How JustAnswer Works:
  • Ask an Expert
    Experts are full of valuable knowledge and are ready to help with any question. Credentials confirmed by a Fortune 500 verification firm.
  • Get a Professional Answer
    Via email, text message, or notification as you wait on our site. Ask follow up questions if you need to.
  • Go back-and-forth until satisfied
    Rate the answer you receive.
Ask Dr. Michael Salkin Your Own Question
Dr. Michael Salkin
Dr. Michael Salkin, Veterinarian
Category: Dog
Satisfied Customers: 52406
Experience:  University of California at Davis graduate veterinarian with 48 years of experience.
Type Your Dog Question Here...
Dr. Michael Salkin is online now

She has an itch and keeps scratching what can i do for her,

Customer Question

she has an itch and keeps scratching what can i do for her
JA: I'll do all I can to help. What is the dog's name and age?
Customer: Rosie and she is 5
JA: Is there anything else important you think the Veterinarian should know about Rosie?
Customer: I don't think so she hasn't got fleas
Submitted: 19 days ago.
Category: Dog
Expert:  Dr. Michael Salkin replied 19 days ago.

Dr. Michael Salkin is typing. Please be patient.

Expert:  Dr. Michael Salkin replied 19 days ago.

I'm sorry to hear about this with Rosie. Where on her body does she scratch mostly, please?

Customer: replied 19 days ago.
around her front armpits and back legs
Expert:  Dr. Michael Salkin replied 19 days ago.

Thank you. Can you upload photos of representative skin in those areas to our conversation? You can upload photos by texting them, or by using the paperclip or add file icons above your message box...if you can see those icons on your device. You can also use an external app such as dropbox or navigate to and scroll down to "other".

Customer: replied 19 days ago.
sorry i cannot send photos as i am not up to date with all modern things (i am 90 years old)
Expert:  Dr. Michael Salkin replied 19 days ago.

Ah! The areas you've mentioned are often heavily colonized by yeast. The underlying reason for this is usually allergic dermatitis - atopy or food intolerance and so I'll post my synopsis of both for you.

Environmental allergies (atopy) are usually initially addressed with a steroid such as prednisone. In some dogs an over the counter antihistamine such as chlorpheniramine (many generics) at a dose of 0.1 - 0.25 mg/lb (maximum) every 8-12 hours or diphenhydramine (Benadryl) dosed at 1-2 mg/lb every 8-12 hours (maximum dose of 50 mg at any one time) may be effective. Antihistamines, however, aren’t reliably effective. Adding fish oil to the diet at a dose of 20 mg/lb daily of the EPA in the fish oil might synergize with antihistamines to provide better anti-pruritic action. The omega-3 fatty acids in fish oil are anti-inflammatory but may take 8-12 weeks to kick in. The cytokine antagonist oclacitinib (Apoquel) is likely to revolutionize how we address atopic dogs and should be discussed with Rosie's vet. Oclacitinib works as well as a steroid but without a steroid's adverse effects. The injectable Cytopoint is another good immune mediator to consider. Bathing twice weekly in a noninsecticidal shampoo can rid her skin of offending allergens and thus hasten remission of Rosie's atopy.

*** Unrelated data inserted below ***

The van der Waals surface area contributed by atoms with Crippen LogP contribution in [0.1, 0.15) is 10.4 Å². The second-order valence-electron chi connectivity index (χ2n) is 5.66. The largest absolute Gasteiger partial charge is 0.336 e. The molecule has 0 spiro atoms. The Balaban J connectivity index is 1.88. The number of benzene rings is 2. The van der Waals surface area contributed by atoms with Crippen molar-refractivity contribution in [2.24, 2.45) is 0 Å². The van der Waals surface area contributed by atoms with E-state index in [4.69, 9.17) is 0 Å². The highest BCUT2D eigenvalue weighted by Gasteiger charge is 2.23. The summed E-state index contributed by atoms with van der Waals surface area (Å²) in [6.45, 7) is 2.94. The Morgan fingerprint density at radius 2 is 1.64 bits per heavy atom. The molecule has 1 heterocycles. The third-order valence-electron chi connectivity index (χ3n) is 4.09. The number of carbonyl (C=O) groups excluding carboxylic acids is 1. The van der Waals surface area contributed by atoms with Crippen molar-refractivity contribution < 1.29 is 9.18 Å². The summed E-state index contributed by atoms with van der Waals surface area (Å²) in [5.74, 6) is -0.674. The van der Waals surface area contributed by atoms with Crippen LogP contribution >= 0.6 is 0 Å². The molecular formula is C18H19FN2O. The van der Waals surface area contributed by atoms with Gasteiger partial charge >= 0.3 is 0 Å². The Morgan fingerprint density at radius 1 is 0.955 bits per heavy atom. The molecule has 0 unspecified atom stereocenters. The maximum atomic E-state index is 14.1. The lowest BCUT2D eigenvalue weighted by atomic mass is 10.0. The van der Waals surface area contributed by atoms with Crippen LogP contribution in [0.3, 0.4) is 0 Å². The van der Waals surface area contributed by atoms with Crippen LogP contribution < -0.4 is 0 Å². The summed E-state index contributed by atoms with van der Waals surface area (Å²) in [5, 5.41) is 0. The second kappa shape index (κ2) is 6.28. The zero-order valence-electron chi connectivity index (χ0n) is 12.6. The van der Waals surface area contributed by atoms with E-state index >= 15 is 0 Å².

Food intolerance/allergy is addressed with prescription hypoallergenic diets. These special foods contain just one novel (rabbit, duck, e.g.) animal protein or proteins that have been chemically altered (hydrolyzed) to the point that **immune system doesn't "see" anything to be allergic to. Over the counter hypoallergenic foods too often contain proteins not listed on the label - soy is a common one - and these proteins would confound our evaluation of the efficacy of the hypoallergenic diet. The prescription foods are available from Rosie's vet. There are many novel protein foods and a prototypical hydrolyzed protein food is Hill’s Prescription Diet z/d (I prefer the hydrolyzed protein diets because they lessen the possibility of my patient being intolerant to even a novel protein.) A positive response is usually seen within a few weeks if we’ve eliminated the offending food allergen. Food intolerance can arise at any age and even after our patient had been eating the same food for quite some time.

It's important that Rosie's vet performs cytology (microscopic exam of a small sample of affected skin surface looking for abnormal numbers of both bacteria and yeast). These infectious agents will need to be eliminated before treatment for allergic dermatitis can be completely effective.

Please continue in this conversation if you wish.

Customer: replied 19 days ago.
Thank you for this information i will try it and see what happens
Expert:  Dr. Michael Salkin replied 19 days ago.

You're quite welcome. I can't set a follow up in this venue and so please return to our conversation with an update at your convenience.